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Devices and structures

Neuron-inspired electrical model goes quantum

09 Aug 2019 Alex Petkov 
neurons
Neurons transmit signals through the body as through an electrical circuit. (Credit: iStock/ktsimage)

An electrical circuit inspired by the functionality of a neuron can operate in the quantum regime, according to recent models by a team of scientists from Spain and China.  The researchers found that the distinct dynamics of information transport through a neuron are preserved when the signal is fully quantized. This merging of brain-function inspired networks and quantum informatics could lead to enhanced computing systems, as well as benefit growing research fields such as quantum machine learning.

The idea that information travels through neurons like electrical signals through a circuit is known as the Hodgkin-Huxley model. This was awarded the 1963 Nobel Prize in Medicine and created a strong link between physics and neuroscience. Since then many attempts to improve efficiency and speed in computation have taken inspiration from neurons, mimicking architectures found in the brain. Now, a new study revisits the fundamental Hodgkin-Huxley model to investigate its operation in the quantum regime.

A circuit’s memory

The scientists, led by  University of the Basque Country’s Mikel Sanz, considered the dynamics of the potassium ion channel through a neuron cell. The variable concentration of ions passing through the cell membrane within the Hodgkin-Huxley model is normally simulated by introducing a nonlinear conductance. To represent that, the scientists made use of the concept of a memristor.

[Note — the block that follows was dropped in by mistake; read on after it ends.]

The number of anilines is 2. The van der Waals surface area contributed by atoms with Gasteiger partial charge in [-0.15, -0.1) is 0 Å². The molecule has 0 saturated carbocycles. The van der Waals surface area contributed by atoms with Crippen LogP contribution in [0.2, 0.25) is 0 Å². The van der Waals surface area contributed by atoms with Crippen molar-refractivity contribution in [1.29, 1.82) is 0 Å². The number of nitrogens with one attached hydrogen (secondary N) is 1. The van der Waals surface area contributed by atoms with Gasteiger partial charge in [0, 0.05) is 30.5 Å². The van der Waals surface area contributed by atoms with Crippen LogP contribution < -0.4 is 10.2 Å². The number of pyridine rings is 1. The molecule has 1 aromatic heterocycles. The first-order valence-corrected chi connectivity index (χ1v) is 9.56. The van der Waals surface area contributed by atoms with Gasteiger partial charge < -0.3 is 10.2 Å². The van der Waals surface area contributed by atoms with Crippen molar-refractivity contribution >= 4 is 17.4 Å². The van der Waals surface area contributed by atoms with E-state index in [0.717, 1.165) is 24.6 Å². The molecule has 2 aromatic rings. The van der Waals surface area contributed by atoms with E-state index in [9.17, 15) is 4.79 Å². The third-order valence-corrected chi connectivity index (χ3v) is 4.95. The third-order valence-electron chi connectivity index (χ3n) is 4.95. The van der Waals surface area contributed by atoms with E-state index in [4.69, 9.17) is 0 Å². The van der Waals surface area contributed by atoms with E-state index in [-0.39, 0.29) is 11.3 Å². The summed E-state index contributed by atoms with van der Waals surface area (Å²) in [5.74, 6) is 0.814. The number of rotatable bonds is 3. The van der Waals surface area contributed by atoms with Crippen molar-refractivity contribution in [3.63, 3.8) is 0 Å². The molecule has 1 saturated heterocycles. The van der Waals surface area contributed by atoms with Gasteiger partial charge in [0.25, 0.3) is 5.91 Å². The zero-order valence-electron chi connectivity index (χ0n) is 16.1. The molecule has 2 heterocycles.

A memristor has “memory” of the electrical signals that have passed through it and has resistance that depends on that history. Back in 2016 Sanz was involved in the first model of a quantum memristor. Using this model was key for the researchers’ quantized circuit version of Hodgkin-Huxley.

The team considered an alternating current source for the system dynamics in both the classical and quantum regimes. In the latter case, they modelled parts of the circuit as semi-infinite transmission lines in order to fully quantize the electric signals. These transmission lines would have inductors joined in series and capacitors in parallel.

Quantum nature emerges

The scientists’ simulations confirmed that the Hodgkin-Huxley model can indeed operate in the quantum regime while preserving the main features of its dynamics. Curiously, the team found that even when the circuit was quantized, the signal response was classical in nature. However, they found that the expression for the second moment of the voltage – which gives the average power output – had a term of fully quantum origin. According to the researchers, that term relates to the circuit’s zero-point energy – the lowest amount of energy that a quantum system may have.

In practice it is superconducting circuits at ultra-low temperatures that allow access to the quantum regime of electric signals. In 2017 Sanz took part in research on a realistic quantum memristor that could be integrated in such circuits. With the rate at which such technologies develop, this continued research could lead to functional quantum neuron-inspired networks. This offers an alternative route towards the realization of a universal quantum computer.

You can read the full article in Physics Review Applied.

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